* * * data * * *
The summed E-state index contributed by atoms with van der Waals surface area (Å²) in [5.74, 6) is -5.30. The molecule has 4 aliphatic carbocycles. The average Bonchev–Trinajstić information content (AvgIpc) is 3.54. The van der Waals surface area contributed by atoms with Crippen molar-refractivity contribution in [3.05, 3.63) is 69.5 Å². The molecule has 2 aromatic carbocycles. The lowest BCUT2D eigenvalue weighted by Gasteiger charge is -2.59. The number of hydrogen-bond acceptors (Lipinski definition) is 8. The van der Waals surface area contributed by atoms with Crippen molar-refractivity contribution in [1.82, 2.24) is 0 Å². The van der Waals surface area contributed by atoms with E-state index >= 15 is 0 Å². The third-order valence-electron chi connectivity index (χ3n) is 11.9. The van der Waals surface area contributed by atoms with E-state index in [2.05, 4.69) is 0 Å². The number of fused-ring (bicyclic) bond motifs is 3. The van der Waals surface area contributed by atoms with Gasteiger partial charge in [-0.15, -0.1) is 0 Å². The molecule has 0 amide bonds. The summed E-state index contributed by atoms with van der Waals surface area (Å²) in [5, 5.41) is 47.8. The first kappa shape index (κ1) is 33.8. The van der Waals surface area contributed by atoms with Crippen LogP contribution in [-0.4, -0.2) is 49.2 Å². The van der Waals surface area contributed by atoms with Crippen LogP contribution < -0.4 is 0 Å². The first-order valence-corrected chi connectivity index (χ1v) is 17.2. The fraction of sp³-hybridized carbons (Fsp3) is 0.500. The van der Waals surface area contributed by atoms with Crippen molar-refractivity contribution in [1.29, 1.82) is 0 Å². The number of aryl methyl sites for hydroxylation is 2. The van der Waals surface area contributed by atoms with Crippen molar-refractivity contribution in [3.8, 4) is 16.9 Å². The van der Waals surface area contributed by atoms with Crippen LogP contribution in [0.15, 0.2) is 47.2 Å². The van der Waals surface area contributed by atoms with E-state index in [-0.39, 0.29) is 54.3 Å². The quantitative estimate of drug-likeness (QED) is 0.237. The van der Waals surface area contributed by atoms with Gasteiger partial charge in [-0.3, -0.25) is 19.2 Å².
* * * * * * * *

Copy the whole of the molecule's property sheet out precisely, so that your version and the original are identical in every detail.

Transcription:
The summed E-state index contributed by atoms with van der Waals surface area (Å²) in [5.74, 6) is -5.30. The molecule has 4 aliphatic carbocycles. The average Bonchev–Trinajstić information content (AvgIpc) is 3.54. The van der Waals surface area contributed by atoms with Crippen molar-refractivity contribution in [3.05, 3.63) is 69.5 Å². The molecule has 2 aromatic carbocycles. The lowest BCUT2D eigenvalue weighted by Gasteiger charge is -2.59. The number of hydrogen-bond acceptors (Lipinski definition) is 8. The van der Waals surface area contributed by atoms with Crippen molar-refractivity contribution in [1.82, 2.24) is 0 Å². The van der Waals surface area contributed by atoms with E-state index >= 15 is 0 Å². The third-order valence-electron chi connectivity index (χ3n) is 11.9. The van der Waals surface area contributed by atoms with E-state index in [2.05, 4.69) is 0 Å². The number of fused-ring (bicyclic) bond motifs is 3. The van der Waals surface area contributed by atoms with Gasteiger partial charge in [-0.15, -0.1) is 0 Å². The molecule has 0 amide bonds. The summed E-state index contributed by atoms with van der Waals surface area (Å²) in [5, 5.41) is 47.8. The first kappa shape index (κ1) is 33.8. The van der Waals surface area contributed by atoms with Crippen LogP contribution in [-0.4, -0.2) is 49.2 Å². The van der Waals surface area contributed by atoms with Crippen LogP contribution < -0.4 is 0 Å². The first-order valence-corrected chi connectivity index (χ1v) is 17.2. The fraction of sp³-hybridized carbons (Fsp3) is 0.500. The van der Waals surface area contributed by atoms with Crippen molar-refractivity contribution in [1.29, 1.82) is 0 Å². The number of aryl methyl sites for hydroxylation is 2. The van der Waals surface area contributed by atoms with Crippen molar-refractivity contribution in [3.8, 4) is 16.9 Å². The van der Waals surface area contributed by atoms with Crippen LogP contribution in [0.15, 0.2) is 47.2 Å². The van der Waals surface area contributed by atoms with E-state index in [-0.39, 0.29) is 54.3 Å². The quantitative estimate of drug-likeness (QED) is 0.237. The van der Waals surface area contributed by atoms with Gasteiger partial charge in [-0.3, -0.25) is 19.2 Å².